I hope nothing I say here puts anyone off coming to Japan to live or even just to visit. It’s an amazing country and I will certainly be back, even if it’s just for a holiday! I hope that the ideas I have shared on my blog so far will help to encourage others who might be thinking of visiting Japan. If you’re reading this and want to ask any questions about living in Japan or visiting, please feel free to leave a comment and I promise to get back to you.

Finally, I think January might be a bit of a quiet month for Haikugirl, but don’t worry… I’m still here! I have a few adventures lined up, and I never know when some exciting opportunity will present itself to me. So please continue to “watch this space”! (And don’t forget to “like” me on Facebook and “follow” me on Twitter!) 😀

今年もよろしくおねがいします! (*^^)v

7 thoughts on “Missing Japan…

  1. I’m moving from the UK to Japan (permanently I hope) in March…this article actually encouraged me more as some of the positives are things I experienced when on holiday last year and a few of the negatives (like vegan food and girly clothes) don’t apply to me.

    I’m interested to see what the work ethic is like in the school I will work at but as it is a whole new career for me, I’m really excited and happy to put all my effort into it.

    Cheers for all these posts….it’s been really interesting and useful for me to read 🙂


    • Hi Sat
      I’m so glad to hear that I could encourage you and not put you off. I would like to encourage everyone to try Japan! Good luck with your move and with your job. I hope you love it as much as you’re hoping you will.
      Thanks for reading!
      Ali 🙂


    • Aw, Judith, thanks for your kind words. Don’t worry – although I will be moving to England in April, I hope to be able to continue sharing stories about Japanese stuff in England, and I also hope to visit Japan again many times! So please keep reading! 😉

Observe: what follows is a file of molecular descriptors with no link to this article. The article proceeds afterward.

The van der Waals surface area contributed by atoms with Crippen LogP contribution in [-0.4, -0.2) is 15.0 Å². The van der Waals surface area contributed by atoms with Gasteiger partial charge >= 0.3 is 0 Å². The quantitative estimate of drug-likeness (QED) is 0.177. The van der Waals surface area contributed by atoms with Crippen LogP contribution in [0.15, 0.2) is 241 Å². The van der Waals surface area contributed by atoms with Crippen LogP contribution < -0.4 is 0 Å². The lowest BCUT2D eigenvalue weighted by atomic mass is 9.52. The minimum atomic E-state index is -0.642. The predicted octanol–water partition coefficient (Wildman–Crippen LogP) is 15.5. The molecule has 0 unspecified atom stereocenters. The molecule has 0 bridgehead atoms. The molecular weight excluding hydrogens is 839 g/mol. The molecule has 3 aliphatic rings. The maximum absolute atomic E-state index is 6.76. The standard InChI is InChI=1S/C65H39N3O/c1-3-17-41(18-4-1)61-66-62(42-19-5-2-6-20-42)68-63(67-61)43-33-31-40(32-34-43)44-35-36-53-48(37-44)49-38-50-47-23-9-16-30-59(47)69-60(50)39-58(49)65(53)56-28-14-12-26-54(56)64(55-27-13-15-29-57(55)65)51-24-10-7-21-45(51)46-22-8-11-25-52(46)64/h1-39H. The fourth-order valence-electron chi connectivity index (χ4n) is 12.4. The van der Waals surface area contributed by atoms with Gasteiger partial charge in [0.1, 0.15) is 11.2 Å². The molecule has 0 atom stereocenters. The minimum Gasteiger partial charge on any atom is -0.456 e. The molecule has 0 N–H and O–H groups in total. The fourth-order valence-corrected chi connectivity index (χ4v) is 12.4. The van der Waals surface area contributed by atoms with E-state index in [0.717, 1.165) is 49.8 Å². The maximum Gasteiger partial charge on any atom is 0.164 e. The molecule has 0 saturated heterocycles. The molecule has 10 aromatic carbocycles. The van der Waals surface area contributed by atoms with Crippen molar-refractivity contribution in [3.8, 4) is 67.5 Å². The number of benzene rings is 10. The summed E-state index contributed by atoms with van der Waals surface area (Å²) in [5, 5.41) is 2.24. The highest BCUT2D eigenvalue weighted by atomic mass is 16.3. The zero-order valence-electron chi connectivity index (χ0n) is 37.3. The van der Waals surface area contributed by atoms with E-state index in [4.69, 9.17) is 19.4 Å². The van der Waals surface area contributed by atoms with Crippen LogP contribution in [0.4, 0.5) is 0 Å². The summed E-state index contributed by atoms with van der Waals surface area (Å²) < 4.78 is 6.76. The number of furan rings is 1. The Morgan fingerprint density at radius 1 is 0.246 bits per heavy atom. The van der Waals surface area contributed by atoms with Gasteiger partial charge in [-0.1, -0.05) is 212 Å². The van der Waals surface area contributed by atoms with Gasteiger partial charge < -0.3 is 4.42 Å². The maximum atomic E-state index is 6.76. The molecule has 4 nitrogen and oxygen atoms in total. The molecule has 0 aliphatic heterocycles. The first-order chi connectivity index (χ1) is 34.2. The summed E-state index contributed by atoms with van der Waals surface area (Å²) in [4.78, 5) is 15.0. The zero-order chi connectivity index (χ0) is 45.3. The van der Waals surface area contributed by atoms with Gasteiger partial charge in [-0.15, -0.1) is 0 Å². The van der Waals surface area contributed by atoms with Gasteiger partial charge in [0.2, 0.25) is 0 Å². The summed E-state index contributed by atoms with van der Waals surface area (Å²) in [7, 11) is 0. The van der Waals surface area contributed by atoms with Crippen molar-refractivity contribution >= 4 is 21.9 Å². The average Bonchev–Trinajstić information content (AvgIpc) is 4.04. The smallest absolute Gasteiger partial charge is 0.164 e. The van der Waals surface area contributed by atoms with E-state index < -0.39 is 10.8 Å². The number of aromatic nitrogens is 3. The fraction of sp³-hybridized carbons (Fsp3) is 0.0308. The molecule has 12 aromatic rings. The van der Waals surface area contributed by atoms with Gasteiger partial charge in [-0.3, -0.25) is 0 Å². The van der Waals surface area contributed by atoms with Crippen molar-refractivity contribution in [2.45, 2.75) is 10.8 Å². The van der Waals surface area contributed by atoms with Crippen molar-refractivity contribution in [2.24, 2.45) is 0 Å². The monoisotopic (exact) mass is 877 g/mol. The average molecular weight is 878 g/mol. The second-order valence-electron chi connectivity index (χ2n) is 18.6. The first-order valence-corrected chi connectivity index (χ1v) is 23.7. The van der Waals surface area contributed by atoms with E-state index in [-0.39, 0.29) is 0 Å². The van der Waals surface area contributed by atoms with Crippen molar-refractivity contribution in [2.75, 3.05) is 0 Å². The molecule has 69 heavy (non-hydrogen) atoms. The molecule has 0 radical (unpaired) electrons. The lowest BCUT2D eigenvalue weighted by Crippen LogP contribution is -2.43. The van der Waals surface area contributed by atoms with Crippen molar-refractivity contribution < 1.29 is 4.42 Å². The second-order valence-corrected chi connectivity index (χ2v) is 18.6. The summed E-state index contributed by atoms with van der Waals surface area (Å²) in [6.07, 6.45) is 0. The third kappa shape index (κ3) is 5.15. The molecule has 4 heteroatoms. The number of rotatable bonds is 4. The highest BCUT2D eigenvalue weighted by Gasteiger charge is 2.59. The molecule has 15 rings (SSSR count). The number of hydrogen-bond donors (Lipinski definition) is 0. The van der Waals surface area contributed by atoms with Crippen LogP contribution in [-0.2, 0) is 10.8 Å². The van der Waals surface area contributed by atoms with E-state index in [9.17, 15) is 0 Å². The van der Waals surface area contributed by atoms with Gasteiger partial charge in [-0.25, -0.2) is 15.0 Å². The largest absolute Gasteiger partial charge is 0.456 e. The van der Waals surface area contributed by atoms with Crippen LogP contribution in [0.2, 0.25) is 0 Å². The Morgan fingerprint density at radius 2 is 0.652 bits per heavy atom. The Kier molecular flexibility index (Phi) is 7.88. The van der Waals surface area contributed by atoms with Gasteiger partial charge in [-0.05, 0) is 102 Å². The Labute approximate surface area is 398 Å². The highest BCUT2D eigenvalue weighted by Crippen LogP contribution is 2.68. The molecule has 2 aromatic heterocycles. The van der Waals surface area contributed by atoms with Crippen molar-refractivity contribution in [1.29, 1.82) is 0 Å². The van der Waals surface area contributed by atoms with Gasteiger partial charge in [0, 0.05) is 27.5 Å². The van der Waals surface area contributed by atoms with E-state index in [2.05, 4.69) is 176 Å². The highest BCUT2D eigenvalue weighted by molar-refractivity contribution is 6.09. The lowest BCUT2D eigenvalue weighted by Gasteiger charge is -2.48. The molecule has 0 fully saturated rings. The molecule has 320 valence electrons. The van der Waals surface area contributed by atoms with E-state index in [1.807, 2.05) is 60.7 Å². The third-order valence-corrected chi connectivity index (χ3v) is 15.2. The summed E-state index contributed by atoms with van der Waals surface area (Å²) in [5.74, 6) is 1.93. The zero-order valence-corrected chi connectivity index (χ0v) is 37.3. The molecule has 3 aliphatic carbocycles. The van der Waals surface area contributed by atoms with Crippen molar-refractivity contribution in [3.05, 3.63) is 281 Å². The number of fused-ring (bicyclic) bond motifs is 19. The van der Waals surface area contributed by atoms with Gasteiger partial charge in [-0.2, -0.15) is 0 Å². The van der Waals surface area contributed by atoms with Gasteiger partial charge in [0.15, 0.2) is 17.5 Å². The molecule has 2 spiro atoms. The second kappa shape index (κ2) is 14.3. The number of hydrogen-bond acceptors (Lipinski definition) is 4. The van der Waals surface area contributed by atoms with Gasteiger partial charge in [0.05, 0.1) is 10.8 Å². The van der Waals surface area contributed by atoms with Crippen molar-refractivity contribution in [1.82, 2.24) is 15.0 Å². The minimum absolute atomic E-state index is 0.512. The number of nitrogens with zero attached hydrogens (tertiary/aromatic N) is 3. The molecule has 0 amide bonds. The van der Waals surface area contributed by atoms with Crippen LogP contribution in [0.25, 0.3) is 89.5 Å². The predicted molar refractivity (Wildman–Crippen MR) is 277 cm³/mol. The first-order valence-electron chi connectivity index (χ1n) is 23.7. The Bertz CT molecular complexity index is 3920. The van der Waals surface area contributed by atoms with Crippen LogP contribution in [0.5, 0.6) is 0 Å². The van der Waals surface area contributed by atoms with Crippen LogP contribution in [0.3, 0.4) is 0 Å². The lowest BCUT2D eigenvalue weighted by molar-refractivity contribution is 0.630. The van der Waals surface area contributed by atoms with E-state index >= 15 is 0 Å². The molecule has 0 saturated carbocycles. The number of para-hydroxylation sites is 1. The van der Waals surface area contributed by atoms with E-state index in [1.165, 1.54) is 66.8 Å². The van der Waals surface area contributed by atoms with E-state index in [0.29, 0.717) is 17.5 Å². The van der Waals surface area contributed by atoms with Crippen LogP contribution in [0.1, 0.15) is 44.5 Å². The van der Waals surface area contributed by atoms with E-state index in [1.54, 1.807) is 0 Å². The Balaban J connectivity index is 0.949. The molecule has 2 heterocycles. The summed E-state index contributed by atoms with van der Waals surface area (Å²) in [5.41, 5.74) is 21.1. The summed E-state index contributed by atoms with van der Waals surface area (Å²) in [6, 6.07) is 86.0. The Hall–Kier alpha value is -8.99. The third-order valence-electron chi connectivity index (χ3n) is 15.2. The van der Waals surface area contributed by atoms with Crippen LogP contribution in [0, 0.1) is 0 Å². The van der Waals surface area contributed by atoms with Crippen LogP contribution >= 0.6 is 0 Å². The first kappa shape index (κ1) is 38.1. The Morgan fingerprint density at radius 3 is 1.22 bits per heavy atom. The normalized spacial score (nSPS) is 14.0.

2. I have to ask what you think was the most important preparation before moving to Japan. Obviously, one would want a job lined up unless independently wealthy, but what did you do that most helped you? Or, what would you do differently to prepare for the move? I’ve really enjoyed following your blog, by the way! Best wishes for your impending move.


    • Hi Darla
      Thanks for stopping by. Yes, having a job lined up is vital of course. Other than that, I would say that having even the most basic understanding of simple Japanese phrases before coming to Japan would be the most useful thing you could do. On my first visit to Japan I couldn’t speak or read a word. By the time I moved here I had taken more than a year of classes. I couldn’t really speak and I couldn’t read much hiragana even (let alone kanji!), but it still helped me so much. I have seen other people come here with absolutely no Japanese and they really struggle.
      Thanks for reading, and please keep reading!
      Ali 🙂


  3. Pingback: Tweets that mention Missing Japan… « Haikugirl’s Japan -- Topsy.com

Leave a Reply

Fill in your details below or click an icon to log in:

WordPress.com Logo

You are commenting using your WordPress.com account. Log Out /  Change )

Twitter picture

You are commenting using your Twitter account. Log Out /  Change )

Facebook photo

You are commenting using your Facebook account. Log Out /  Change )

Connecting to %s